Project "CURIOUS" (a virtual robot which continually observes and analyses its changing environment), presented in Chapter 4, relies upon the use of a formal language, whose propositions can match states of the world one-to-one. It can be noted here that such a language does not necessarily exist, and we regret that so crucial a point is not more thoroughly examined within a cognitive vision on language. As to the various features of CURIOUS, we also wonder if they can be extended to more complex worlds; a positive answer is in no way certain. Nonetheless, the projects seem to be a good validation for the proposed theory.

While dealing, in a rather cursive way, with Information Theory, Chapter 5 puts more emphasis on pragmatic aspects (here seen as a search for connections between an interpretation and a coherent sub-context), making some fundamental principles of the domain explicit.

Chapter 6 is of a more semiotic tendency. It comes back to the question of reference and delivers another set of fundamental principles of pragmatics, via some aspects of pronominal reference, and of relations between icons and symbols.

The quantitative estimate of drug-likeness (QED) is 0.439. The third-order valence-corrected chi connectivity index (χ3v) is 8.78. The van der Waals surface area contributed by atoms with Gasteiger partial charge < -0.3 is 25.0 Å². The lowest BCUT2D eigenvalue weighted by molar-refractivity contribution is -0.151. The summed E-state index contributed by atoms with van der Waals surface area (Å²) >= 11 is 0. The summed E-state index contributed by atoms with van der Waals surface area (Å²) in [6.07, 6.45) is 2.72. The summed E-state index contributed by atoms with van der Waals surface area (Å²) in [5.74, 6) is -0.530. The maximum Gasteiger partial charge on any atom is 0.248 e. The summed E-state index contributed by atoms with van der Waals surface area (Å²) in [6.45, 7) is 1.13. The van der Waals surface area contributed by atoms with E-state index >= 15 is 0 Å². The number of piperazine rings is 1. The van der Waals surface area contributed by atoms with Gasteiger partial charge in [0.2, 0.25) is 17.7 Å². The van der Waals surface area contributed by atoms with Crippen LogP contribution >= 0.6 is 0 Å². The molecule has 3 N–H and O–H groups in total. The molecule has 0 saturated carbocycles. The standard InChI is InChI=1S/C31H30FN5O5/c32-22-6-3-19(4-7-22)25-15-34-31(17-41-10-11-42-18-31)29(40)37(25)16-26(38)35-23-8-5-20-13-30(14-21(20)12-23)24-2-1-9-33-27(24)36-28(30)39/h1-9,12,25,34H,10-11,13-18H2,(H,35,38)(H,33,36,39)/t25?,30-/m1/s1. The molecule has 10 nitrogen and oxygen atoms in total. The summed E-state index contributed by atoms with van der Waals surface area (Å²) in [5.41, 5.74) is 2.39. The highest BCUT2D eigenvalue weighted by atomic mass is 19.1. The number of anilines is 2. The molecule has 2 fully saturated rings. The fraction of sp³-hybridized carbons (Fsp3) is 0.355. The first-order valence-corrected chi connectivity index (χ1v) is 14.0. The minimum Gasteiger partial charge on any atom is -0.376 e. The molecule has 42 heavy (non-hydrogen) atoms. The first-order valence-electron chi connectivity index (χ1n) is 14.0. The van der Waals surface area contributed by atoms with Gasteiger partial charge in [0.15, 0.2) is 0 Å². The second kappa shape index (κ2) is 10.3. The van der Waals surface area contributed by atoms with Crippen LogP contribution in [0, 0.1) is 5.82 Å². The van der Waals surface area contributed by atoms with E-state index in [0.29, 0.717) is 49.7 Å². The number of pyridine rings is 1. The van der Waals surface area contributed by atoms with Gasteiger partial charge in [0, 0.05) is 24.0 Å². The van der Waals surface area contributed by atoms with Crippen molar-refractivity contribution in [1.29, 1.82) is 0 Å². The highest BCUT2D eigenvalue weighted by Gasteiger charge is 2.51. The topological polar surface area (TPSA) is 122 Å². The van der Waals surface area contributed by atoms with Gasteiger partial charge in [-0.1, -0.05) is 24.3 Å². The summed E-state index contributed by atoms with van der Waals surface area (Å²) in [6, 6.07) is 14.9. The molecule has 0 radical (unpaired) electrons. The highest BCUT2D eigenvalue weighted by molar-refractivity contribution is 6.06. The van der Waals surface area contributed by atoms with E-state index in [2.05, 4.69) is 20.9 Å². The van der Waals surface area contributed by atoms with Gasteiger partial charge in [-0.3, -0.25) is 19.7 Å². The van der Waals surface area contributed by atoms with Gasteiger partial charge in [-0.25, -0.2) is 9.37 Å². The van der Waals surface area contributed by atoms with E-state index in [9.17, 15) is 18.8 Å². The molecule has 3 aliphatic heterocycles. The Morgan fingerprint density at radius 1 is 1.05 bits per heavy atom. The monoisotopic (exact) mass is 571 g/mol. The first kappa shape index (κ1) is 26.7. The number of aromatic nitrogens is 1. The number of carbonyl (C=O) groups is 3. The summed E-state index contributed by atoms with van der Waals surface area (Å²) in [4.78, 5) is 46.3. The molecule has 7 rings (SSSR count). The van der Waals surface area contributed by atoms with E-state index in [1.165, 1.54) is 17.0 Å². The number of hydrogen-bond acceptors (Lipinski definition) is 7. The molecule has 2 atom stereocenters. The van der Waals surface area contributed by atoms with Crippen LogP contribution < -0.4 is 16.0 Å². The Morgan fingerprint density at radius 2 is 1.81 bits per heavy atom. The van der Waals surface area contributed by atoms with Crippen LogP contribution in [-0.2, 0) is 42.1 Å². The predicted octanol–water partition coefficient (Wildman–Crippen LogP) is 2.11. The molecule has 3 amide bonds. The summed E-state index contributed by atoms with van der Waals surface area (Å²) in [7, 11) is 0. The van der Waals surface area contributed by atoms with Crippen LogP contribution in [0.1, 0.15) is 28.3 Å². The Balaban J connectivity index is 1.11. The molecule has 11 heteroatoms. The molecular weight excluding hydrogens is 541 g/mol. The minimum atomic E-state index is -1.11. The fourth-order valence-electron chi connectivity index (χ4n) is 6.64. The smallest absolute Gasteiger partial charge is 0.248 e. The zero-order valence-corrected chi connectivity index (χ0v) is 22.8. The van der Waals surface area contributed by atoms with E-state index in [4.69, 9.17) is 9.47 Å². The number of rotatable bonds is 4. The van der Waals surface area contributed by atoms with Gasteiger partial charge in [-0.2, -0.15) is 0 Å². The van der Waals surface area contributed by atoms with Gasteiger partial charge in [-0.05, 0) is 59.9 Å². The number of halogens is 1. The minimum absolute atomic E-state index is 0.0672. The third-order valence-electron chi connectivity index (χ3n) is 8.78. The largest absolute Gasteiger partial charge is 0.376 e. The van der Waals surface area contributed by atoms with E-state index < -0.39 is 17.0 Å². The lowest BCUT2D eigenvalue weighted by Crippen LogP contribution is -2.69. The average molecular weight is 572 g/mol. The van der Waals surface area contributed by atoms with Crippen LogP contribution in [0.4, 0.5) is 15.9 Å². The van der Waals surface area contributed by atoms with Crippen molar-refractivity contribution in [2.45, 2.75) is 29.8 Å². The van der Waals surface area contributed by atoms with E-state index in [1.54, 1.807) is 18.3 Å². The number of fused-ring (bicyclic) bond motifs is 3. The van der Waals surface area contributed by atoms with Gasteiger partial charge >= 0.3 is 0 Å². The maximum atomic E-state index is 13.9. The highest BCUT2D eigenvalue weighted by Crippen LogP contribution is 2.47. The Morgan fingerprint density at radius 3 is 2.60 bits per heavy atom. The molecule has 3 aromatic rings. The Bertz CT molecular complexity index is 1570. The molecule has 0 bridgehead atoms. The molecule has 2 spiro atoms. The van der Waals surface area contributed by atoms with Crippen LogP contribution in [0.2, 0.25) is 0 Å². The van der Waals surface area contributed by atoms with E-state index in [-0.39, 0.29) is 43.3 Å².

The second part (grammar theory) is about the theory of formal grammars and its methodological, mathematical and computational role in the description of natural languages. Chapter 7 states empirical and mathematical problems in the description of languages, as they arise from questions of substitution and continuation, by developing basic notions of generative and categorial grammars. As a tentative remedy, the author proposes Left-Associative Grammars (LAG), which means grammars with a left-associative derivation order, modelling the time-linear essence of natural languages. Here, even if the rest of the book argues well for this choice, I find that it could have been provided with better credentials. Moreover, definitions (even short ones) of grammars should be proposed in the first lines of the chapter, which would make understanding easier for beginners.